FIG. 4a is a view similar to FIG. 4, but illustrating the lower circular plate after it has been'turned approximately 90.

FIG. 5 is an enlarged elevational view taken along the lines 5-5 of FIG. 3 illustrating the means for lowering and raising the drive motor platform to remove the sprocket chains in order to turn the vehicle wheels.

FIG. 6 is a view taken along the lines 66 of FIG. 2 illustrating the control reversing means .for starting and stopping the self-propelled vehicle when it has traveled to one of the ends of the field to be irrigated. I

FIG. 7 is an enlarged view of the slip switch illustrated in FIG. 6 taken along the line 7-7 of FIG. 6.

FIG. 8 is a view of the slip switch taken along the lines 88 of FIG. 7 illustrating the slidable slip switch when it is disposed in a position to cause forward movement of the vehicle, asshown in FIG. 6.

FIG. 8a is a view similar'to FIG. 8 but illustrating the slip switch when it is disposed in a position to cause the vehicle to travelin a reverse direction.

FIG. 8b is a view similar to FIG. 8-but illustrating the slip switch in a neutral position with the fall block in the down position. v

FIG. 9' is a more or less diagrammatic plan view of the'irrigatio'n system with the broken lines in one position illustrating the delivery pipecarried by the selfpropelled vehicles flexed out of linewith one auxiliary vehicle travelling at a faster rate of speed than the adjacent vehicles and with other broken lines illustrating the pipe flexed and out of position with the adjacent vehicles when an auxiliary vehicle is lagging behind the other vehicles. I

FIG. 10 is an enlarged view taken along the lines 10-10 of FIG. 9 illustrating the auxiliary vehicle therein travelling in a normal position, and with broken lines indicating the vehicle disposed in a position ahead of the adjacent vehicles and with other broken lines illustrating the vehicle in a lagging position with respect to the adjacent vehicles.

FIG. 11 is an enlarged view of the alignment control switch illustrated in'FIG. 10, with the position in solid lines illustrating the normal travel position shown in FIG. 10 and with the dotted line position illustrating the switch position when the vehicle shown in FIG. 10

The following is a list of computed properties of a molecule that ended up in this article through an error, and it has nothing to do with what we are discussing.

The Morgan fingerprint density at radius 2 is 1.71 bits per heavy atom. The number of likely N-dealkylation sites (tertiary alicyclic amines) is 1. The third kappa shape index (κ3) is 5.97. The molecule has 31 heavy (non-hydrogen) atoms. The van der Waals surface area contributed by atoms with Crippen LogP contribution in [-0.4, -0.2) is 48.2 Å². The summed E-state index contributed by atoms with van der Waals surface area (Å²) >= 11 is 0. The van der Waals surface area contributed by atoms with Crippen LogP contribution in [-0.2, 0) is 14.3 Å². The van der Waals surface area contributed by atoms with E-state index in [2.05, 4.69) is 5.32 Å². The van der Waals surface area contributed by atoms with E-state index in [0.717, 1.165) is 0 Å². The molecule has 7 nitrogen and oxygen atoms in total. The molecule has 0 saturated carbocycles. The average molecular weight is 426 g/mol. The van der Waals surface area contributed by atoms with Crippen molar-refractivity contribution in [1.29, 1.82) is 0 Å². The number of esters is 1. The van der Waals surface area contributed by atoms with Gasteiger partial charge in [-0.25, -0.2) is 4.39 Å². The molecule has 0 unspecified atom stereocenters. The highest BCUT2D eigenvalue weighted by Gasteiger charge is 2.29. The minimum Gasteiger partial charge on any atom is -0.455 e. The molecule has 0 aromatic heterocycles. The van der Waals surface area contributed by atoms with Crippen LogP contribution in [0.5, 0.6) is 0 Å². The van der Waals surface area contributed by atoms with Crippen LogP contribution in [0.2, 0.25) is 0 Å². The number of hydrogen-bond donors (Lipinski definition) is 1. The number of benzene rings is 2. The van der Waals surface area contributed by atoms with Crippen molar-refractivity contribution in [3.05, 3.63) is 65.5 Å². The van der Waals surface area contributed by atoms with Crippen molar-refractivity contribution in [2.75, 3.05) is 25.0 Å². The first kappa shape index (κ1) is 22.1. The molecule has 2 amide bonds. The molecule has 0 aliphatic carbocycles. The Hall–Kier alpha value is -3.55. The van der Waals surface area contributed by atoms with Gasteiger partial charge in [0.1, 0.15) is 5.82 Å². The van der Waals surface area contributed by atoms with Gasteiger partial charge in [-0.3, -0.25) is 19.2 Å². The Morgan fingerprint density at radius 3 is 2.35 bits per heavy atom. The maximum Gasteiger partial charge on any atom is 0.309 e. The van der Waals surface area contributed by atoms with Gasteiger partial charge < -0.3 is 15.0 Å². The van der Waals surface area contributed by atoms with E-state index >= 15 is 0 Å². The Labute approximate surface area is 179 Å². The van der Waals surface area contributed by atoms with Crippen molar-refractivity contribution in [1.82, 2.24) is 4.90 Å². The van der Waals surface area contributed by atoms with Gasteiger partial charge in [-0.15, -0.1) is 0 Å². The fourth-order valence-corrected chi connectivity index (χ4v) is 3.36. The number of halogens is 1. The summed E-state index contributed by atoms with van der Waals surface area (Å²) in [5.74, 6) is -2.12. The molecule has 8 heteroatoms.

travelling faster than its normal rate of speed.

FIG. 12 illustrates the safety device that stops the complete system when one of the vehicles becomes stuck and is a view taken along the lines 12-12 of FIG.

FIG. 13 is an enlarged detail view of the teeter bar and contact bar shown in FIG. 12 breaking contact for stopping the complete system.

FIG. 14 is a view of a modification of the main vehicle illustrated in FIG. 1.

Referring to the drawings, the irrigation main vehicle is generally designated as 10 and is provided with a plurality of wheels 12 on the bottom thereof secured to a horizontal platform 14 which has a frame 16 thereover. The structure of the self-propelled vehicle is substantially as described in my earlier application, Ser. No. 749,020 as hereinabove mentioned. The vehicle is adapted to straddle and move along a fixed supply pipe 18 having a source of supply water from a location not shown. The pipe 18 is provided with a riser 20 at spaced intervals therealong, and the vehicle is provided with a capping bowl 22 adapted to be connected to the riser to receive water therefrom as described in my earlier application. The capping bowl 22 is provided with lifting and lower means generally designated 24, and the frame carries a delivery pipe 26 which is supported by a plurality of laterally spaced auxiliary vehicles 30, as best seen in'FIG. 9. These. vehicles are spaced approximately 90 feet apart and are provided with individual electric motors so that they are selfpropelled.